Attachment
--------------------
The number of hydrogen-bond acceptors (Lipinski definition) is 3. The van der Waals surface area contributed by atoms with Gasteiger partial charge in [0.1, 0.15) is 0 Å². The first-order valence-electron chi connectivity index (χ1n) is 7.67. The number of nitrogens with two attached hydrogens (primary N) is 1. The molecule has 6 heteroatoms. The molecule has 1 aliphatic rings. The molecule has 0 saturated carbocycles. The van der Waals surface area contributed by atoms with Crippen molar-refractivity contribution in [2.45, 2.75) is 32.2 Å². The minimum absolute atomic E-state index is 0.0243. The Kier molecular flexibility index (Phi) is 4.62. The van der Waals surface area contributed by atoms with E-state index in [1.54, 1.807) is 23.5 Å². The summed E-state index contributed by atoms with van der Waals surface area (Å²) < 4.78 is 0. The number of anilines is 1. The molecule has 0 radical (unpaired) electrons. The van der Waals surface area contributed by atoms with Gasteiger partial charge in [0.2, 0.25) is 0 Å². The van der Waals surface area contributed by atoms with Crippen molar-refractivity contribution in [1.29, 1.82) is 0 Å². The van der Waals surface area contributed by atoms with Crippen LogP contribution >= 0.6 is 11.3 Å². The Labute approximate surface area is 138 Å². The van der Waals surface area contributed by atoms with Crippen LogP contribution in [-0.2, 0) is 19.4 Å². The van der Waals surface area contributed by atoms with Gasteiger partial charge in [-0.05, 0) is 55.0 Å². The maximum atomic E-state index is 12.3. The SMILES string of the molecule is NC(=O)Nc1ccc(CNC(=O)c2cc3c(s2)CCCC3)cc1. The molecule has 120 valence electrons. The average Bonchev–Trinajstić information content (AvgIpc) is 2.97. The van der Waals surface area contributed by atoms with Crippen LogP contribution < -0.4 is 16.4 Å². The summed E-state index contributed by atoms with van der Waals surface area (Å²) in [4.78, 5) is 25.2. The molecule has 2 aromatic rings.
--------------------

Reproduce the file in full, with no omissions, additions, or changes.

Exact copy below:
The number of hydrogen-bond acceptors (Lipinski definition) is 3. The van der Waals surface area contributed by atoms with Gasteiger partial charge in [0.1, 0.15) is 0 Å². The first-order valence-electron chi connectivity index (χ1n) is 7.67. The number of nitrogens with two attached hydrogens (primary N) is 1. The molecule has 6 heteroatoms. The molecule has 1 aliphatic rings. The molecule has 0 saturated carbocycles. The van der Waals surface area contributed by atoms with Crippen molar-refractivity contribution in [2.45, 2.75) is 32.2 Å². The minimum absolute atomic E-state index is 0.0243. The Kier molecular flexibility index (Phi) is 4.62. The van der Waals surface area contributed by atoms with E-state index in [1.54, 1.807) is 23.5 Å². The summed E-state index contributed by atoms with van der Waals surface area (Å²) < 4.78 is 0. The number of anilines is 1. The molecule has 0 radical (unpaired) electrons. The van der Waals surface area contributed by atoms with Gasteiger partial charge in [0.2, 0.25) is 0 Å². The van der Waals surface area contributed by atoms with Crippen molar-refractivity contribution in [1.29, 1.82) is 0 Å². The van der Waals surface area contributed by atoms with Crippen LogP contribution >= 0.6 is 11.3 Å². The Labute approximate surface area is 138 Å². The van der Waals surface area contributed by atoms with Crippen LogP contribution in [-0.2, 0) is 19.4 Å². The van der Waals surface area contributed by atoms with Gasteiger partial charge in [-0.05, 0) is 55.0 Å². The maximum atomic E-state index is 12.3. The SMILES string of the molecule is NC(=O)Nc1ccc(CNC(=O)c2cc3c(s2)CCCC3)cc1. The molecule has 120 valence electrons. The average Bonchev–Trinajstić information content (AvgIpc) is 2.97. The van der Waals surface area contributed by atoms with Crippen LogP contribution < -0.4 is 16.4 Å². The summed E-state index contributed by atoms with van der Waals surface area (Å²) in [4.78, 5) is 25.2. The molecule has 2 aromatic rings.